Numerous studies have noted that blue is the Western world’s favorite color, at least within the visual arts. This phenomenon has actually been heightened over the past five decades. The virtual world has now been colored, little by little, by the same predilection. It might be said that a “blue fever” has colored our collective imagination. But why?

Experts postulate that green may be blue’s closest competitor. There are multiple explanations for this, many based on the seemingly infinite symbolisms and mythologies of either color, or likewise, on what’s been established of blue’s effects on mental health. The fact is that, over time, such preferences have changed from warmer colors (orange was a favorite for centuries) to blue and green. This can be seen in a graph created by Martin Bellander. It might also be explained by the fact that they’re the colors of our planet and its natural life, both now seriously threatened by human hands.

Some weeks ago, the United Nations issued an urgent and frightening message. It was a report indicating that one million species are in danger of extinction. Some of the world’s most recognized scientists participated in the study which established that the Earth and everything inhabiting it (including people) are at serious risk. From coral reefs to rainforests, everything is under threat and the numbers are overwhelming. Nature has declined much faster than was ever the case over the last ten million years. Wild mammal populations have fallen by 82%. And that’s not even to mention the worrisome reductions of pollinating insects and amphibians across the planet. All of this is the result of human activities.

One possible explanation of our predilection for blue and green may be precisely this: our unconscious is calling upon us to do the right thing, to safeguard what little we have, our planet, and our home. Perhaps our collective psyche feels a nostalgia for these colors, at risk, and our preference is simply color’s power urging us to fundamentally change our relationship with the Earth, with that pale blue dot that’s still our home.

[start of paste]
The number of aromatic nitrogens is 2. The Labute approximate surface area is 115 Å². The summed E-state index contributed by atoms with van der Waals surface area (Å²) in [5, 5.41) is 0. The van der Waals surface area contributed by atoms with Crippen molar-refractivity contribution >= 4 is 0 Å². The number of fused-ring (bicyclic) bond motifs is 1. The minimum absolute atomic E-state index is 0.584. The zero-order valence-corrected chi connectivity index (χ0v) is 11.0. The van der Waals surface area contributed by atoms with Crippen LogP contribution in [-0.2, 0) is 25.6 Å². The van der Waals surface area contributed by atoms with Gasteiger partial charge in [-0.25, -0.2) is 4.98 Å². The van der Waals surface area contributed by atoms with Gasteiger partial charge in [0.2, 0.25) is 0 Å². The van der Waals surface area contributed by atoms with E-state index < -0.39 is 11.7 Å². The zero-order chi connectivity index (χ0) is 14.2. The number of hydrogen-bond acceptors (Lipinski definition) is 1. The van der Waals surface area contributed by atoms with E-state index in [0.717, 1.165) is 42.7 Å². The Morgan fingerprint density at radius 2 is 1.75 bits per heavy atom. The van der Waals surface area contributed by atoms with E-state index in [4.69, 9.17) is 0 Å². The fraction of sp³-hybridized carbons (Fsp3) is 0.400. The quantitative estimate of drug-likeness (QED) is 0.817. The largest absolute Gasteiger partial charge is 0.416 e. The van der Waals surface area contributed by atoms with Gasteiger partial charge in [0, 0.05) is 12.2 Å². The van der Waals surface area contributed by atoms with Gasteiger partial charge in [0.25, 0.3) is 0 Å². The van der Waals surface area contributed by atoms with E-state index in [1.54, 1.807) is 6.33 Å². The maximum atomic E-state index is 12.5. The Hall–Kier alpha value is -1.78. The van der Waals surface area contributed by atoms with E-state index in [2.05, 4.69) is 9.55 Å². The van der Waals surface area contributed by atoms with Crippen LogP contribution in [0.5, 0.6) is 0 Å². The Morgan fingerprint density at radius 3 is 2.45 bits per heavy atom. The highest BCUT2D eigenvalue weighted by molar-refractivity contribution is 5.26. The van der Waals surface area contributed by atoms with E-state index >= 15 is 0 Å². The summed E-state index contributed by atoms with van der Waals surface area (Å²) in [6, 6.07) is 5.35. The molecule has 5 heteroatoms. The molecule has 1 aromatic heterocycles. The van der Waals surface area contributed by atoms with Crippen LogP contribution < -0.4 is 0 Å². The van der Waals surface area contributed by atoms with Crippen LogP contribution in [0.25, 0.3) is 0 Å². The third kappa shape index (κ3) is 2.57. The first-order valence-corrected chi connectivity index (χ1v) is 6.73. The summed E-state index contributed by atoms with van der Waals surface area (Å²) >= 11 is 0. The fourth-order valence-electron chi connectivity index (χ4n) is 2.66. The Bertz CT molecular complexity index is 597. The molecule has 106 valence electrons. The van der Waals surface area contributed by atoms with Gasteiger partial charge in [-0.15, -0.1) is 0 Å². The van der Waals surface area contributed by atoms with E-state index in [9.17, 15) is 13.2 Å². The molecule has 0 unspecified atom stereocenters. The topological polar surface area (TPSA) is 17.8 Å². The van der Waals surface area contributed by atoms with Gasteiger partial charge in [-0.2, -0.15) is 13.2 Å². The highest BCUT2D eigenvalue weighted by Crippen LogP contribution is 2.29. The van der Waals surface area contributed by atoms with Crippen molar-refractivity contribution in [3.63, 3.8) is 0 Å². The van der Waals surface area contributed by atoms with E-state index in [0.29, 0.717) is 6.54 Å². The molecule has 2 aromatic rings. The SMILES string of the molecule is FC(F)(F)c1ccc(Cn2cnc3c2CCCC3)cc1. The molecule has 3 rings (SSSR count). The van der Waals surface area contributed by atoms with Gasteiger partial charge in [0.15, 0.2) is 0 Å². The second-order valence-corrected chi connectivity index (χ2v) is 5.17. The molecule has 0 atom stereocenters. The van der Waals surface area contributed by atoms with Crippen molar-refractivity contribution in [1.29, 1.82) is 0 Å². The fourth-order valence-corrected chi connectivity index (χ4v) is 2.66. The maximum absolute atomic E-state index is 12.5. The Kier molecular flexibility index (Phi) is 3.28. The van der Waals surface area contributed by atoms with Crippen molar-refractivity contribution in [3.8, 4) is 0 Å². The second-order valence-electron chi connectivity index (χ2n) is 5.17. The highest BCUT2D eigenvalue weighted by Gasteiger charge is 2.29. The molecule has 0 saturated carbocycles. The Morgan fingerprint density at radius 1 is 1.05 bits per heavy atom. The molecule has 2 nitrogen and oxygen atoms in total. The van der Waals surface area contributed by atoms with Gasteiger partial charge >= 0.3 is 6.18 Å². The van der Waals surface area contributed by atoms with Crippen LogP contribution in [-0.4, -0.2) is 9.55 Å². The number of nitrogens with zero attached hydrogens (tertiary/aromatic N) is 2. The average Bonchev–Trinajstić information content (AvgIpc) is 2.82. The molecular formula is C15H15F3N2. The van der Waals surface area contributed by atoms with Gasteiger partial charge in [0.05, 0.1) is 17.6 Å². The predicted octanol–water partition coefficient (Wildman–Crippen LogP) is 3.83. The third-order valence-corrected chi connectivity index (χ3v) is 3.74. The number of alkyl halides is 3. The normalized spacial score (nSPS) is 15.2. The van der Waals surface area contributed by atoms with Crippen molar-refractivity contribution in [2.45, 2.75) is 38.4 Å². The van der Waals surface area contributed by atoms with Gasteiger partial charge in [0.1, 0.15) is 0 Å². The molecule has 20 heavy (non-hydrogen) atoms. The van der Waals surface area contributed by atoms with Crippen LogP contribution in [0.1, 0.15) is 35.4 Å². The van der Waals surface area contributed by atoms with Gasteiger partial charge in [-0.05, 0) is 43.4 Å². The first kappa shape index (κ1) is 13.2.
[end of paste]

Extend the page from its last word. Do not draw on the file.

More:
Image: Public domain

Numerous studies have noted that blue is the Western world’s favorite color, at least within the visual arts. This phenomenon has actually been heightened over the past five decades. The virtual world has now been colored, little by little, by the same predilection. It might be said that a “blue fever” has colored our collective imagination. But why?

Experts postulate that green may be blue’s closest competitor. There are multiple explanations for this, many based on the seemingly infinite symbolisms and mythologies of either color, or likewise, on what’s been established of blue’s effects on mental health. The fact is that, over time, such preferences have changed from warmer colors (orange was a favorite for centuries) to blue and green. This can be seen in a graph created by Martin Bellander. It might also be explained by the fact that they’re the colors of our planet and its natural life, both now seriously threatened by human hands.

Some weeks ago, the United Nations issued an urgent and frightening message. It was a report indicating that one million species are in danger of extinction. Some of the world’s most recognized scientists participated in the study which established that the Earth and everything inhabiting it (including people) are at serious risk. From coral reefs to rainforests, everything is under threat and the numbers are overwhelming. Nature has declined much faster than was ever the case over the last ten million years. Wild mammal populations have fallen by 82%. And that’s not even to mention the worrisome reductions of pollinating insects and amphibians across the planet. All of this is the result of human activities.

One possible explanation of our predilection for blue and green may be precisely this: our unconscious is calling upon us to do the right thing, to safeguard what little we have, our planet, and our home. Perhaps our collective psyche feels a nostalgia for these colors, at risk, and our preference is simply color’s power urging us to fundamentally change our relationship with the Earth, with that pale blue dot that’s still our home.

Image: Public domain